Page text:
WHAT TO DO IN JUNE
  • Scatter granular fertiliser around the base of roses, shrubs, perennials and hedges, and water in thoroughly if rain does not fall over the next week.
  • Spray roses to protect them from pests and diseases, organic sprays would be preferable
  • There seems to be a good crop of cherries forming this year so net all your developing soft fruits to protect them from birds
  • You can now cut the foliage of daffodils and tulips down to the ground
  • Tie greenhouse tomatoes to their supports as they grow and feed plants with fertiliser solution once a week
  • Add lawn cuttings to the compost heap, or use them to mulch around fruit trees
  • Mow and edge your lawn
  • Tie stems of tall perennials to supports to prevent wind damage
  • You should be feeding your  houseplants every week with a liquid fertiliser
  • Clean out filters of pond pumps to get rid of any debris
  • Run a 'seeping hose' - a hose with holes in - through dry shaded borders or along the base of hedges so they can be watered weekly in dry weather.
  • Lightly trim broom and genista after flowering to keep plants in shape
  • Trim box topiary and formal edging to keep it neat and tidy
  • Stop cutting asparagus by the end of June to allow the ferns to form
  • Sow veg seeds now. Try rocket, spinach, beetroot, carrots, calabrese, mini-cauliflowers, spinach, chicory, endive, kohl rabi, peas, spinach beet, swede and turnip

Give it a try... A couple of weeks ago a very nice lady dropped me in some information on National Biodiversity week. Biodiversity seems like a complicated word that but it has a simple meaning; the vast diversity of nature which can be seen all around us. Biodiversity is a term that was coined by joining the words “biological” and “diversity”. This contraction is now routinely used to discuss the high number and wide variety of organisms in the world, including humankind. So the grass that you walk on, the tree growing in your back garden, the bees buzzing from flower to flower and the birds flying over your head are all part of the world’s biodiversity. All gardens contribute in some way to the biodiversity of an area. Every plant that is planted increases the variety of life and provides habitat for other plants, animals, insects, fungi and so on. Ireland is lucky enough to have a rich biodiversity across the country, but our modern lifestyles can affect much of this natural variety. The good news is that there is a lot we can do in our own gardens to halt these threats. As long as we all pitch in, are rich biodiversity should continue to flourish. Biodiversity relies upon ecological systems completing and complementing each other. The food chain is the best example I can think of. Soil nurtures plants, plants are eaten by animals, and animals are raised and used by humans for a variety of purposes. If one link of this chain were to go missing the chain would be destroyed. And if one link of this chain were changed, the entire chain would be different. Today there is enough biodiversity to support a multitude of chains, all of which can benefit humans.  Here are some ways to encourage biodiversity in your garden. Plant a tree, preferably native; like a birch or rowan in a small/medium sized garden or an oak or ash in a large garden. Put up bird, ladybird and bat boxes .Leave some areas for grass and wildflowers to grow long. Leave dead wood and leaves lying around for over- wintering insects. Create a pond for aquatic life. Plant berry, fruit and nut producing trees, fruit and nuts for you, blossoms for the bees.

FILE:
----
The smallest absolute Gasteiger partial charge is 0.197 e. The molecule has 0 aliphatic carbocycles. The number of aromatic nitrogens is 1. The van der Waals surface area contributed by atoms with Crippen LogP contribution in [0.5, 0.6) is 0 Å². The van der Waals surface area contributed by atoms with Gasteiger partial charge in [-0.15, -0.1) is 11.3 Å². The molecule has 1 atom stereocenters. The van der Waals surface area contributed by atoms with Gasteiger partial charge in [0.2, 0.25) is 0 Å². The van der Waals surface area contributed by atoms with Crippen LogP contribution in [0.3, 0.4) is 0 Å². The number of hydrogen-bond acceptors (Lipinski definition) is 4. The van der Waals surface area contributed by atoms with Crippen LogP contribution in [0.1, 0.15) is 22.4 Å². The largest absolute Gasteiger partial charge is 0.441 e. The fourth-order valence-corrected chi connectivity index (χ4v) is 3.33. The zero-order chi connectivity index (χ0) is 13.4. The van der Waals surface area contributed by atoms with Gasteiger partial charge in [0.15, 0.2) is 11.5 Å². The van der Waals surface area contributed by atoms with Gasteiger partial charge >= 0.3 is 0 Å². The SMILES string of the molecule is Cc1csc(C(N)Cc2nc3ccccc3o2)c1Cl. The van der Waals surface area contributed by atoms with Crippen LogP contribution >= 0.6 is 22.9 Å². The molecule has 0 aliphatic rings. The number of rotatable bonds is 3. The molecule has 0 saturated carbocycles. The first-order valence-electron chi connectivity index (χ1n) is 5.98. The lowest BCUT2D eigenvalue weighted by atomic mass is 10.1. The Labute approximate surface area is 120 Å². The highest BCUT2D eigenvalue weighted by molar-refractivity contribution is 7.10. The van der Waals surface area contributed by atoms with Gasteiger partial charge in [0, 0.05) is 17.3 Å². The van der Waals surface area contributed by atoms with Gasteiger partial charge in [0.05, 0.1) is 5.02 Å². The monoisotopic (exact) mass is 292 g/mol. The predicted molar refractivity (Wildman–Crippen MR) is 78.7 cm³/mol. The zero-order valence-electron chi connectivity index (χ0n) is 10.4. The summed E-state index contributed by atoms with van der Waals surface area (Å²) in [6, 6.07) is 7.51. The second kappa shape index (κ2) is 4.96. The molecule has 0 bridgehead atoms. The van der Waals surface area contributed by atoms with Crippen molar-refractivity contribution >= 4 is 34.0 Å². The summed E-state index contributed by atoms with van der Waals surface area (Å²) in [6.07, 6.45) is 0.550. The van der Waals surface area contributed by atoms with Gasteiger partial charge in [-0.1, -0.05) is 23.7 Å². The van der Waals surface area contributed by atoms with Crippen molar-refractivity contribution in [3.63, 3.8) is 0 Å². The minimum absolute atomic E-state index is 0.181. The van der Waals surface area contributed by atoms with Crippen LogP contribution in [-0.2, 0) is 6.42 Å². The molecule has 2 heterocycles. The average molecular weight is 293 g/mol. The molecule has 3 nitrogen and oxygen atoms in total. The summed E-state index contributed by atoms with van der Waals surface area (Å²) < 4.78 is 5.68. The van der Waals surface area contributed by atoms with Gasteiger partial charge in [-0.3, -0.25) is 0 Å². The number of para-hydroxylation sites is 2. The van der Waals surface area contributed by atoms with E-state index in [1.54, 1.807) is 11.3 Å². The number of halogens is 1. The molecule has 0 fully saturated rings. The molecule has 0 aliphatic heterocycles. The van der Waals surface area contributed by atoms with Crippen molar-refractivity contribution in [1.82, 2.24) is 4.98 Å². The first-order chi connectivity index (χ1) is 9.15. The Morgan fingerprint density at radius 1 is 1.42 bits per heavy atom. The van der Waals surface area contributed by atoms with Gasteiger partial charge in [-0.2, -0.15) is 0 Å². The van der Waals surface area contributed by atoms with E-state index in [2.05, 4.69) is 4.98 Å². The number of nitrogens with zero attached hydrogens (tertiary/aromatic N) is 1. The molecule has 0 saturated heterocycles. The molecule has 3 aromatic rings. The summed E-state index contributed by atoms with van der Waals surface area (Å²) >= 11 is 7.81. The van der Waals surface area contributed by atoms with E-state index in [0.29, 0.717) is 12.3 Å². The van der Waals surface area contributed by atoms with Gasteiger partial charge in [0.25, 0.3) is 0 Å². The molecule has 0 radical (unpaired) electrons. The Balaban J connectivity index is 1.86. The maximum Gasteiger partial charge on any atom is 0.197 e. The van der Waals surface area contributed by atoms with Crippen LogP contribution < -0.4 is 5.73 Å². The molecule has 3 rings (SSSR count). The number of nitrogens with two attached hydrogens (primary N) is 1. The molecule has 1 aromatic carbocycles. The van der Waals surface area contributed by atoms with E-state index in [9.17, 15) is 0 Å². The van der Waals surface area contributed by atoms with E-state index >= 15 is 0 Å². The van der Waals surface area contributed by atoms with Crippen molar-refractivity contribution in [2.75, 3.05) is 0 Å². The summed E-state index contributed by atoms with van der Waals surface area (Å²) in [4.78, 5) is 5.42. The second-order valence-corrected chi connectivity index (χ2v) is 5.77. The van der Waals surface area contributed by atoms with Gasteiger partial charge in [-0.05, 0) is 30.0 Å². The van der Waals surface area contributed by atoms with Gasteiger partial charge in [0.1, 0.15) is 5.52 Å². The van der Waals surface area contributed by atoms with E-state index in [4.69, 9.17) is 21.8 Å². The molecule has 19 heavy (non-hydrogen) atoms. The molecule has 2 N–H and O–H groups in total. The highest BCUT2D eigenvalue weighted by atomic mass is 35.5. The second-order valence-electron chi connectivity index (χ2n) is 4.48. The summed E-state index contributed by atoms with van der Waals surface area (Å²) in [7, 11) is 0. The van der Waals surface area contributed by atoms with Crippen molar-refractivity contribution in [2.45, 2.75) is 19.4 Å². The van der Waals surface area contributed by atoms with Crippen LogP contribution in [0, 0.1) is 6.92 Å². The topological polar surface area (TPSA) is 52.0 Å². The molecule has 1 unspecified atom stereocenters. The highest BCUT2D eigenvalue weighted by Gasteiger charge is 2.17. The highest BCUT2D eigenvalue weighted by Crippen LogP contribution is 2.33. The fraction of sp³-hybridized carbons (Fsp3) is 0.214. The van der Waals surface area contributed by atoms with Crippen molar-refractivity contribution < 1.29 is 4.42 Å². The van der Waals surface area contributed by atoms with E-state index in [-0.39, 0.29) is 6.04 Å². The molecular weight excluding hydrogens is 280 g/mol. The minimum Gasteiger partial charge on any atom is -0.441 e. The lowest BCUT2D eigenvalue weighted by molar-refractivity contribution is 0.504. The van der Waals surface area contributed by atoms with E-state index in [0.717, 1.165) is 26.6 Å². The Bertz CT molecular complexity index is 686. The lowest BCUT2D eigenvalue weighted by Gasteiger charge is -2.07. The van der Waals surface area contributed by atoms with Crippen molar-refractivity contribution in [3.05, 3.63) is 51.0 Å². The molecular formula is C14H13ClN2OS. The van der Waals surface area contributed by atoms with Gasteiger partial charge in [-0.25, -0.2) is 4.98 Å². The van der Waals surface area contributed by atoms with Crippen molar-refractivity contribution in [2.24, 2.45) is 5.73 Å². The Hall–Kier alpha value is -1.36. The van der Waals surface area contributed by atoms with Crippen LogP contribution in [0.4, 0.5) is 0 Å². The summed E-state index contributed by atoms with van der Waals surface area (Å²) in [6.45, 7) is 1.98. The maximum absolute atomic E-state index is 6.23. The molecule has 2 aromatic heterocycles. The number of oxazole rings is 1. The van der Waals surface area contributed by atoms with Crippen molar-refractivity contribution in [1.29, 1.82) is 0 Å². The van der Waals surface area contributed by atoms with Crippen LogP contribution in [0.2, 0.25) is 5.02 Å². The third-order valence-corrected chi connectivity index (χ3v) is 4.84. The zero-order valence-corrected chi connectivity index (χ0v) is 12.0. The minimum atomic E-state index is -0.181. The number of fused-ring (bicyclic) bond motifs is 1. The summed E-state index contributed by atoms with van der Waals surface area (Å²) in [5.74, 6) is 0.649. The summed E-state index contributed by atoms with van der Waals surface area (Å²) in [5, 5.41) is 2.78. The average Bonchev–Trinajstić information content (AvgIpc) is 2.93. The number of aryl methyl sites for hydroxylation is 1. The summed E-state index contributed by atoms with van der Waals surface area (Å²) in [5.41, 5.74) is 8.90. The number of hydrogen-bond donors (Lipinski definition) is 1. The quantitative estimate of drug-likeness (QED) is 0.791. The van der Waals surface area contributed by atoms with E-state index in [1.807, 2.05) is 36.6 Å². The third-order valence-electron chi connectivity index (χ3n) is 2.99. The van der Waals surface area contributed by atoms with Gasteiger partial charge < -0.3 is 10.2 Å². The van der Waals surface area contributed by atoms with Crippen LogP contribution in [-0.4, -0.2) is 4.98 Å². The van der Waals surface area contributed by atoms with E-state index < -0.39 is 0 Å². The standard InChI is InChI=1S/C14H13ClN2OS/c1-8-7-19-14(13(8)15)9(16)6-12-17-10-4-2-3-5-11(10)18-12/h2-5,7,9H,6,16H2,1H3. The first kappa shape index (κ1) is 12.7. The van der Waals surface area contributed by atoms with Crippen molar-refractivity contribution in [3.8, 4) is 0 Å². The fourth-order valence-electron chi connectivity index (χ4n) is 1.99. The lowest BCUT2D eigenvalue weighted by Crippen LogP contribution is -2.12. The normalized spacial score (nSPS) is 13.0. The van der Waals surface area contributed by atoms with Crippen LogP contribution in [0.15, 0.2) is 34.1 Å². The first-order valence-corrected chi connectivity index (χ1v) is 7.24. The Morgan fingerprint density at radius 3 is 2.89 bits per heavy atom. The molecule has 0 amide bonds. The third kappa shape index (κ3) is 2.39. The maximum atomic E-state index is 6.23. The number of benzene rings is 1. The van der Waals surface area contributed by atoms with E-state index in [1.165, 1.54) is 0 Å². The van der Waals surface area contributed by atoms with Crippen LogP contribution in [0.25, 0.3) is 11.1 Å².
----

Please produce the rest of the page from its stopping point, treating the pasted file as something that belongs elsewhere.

June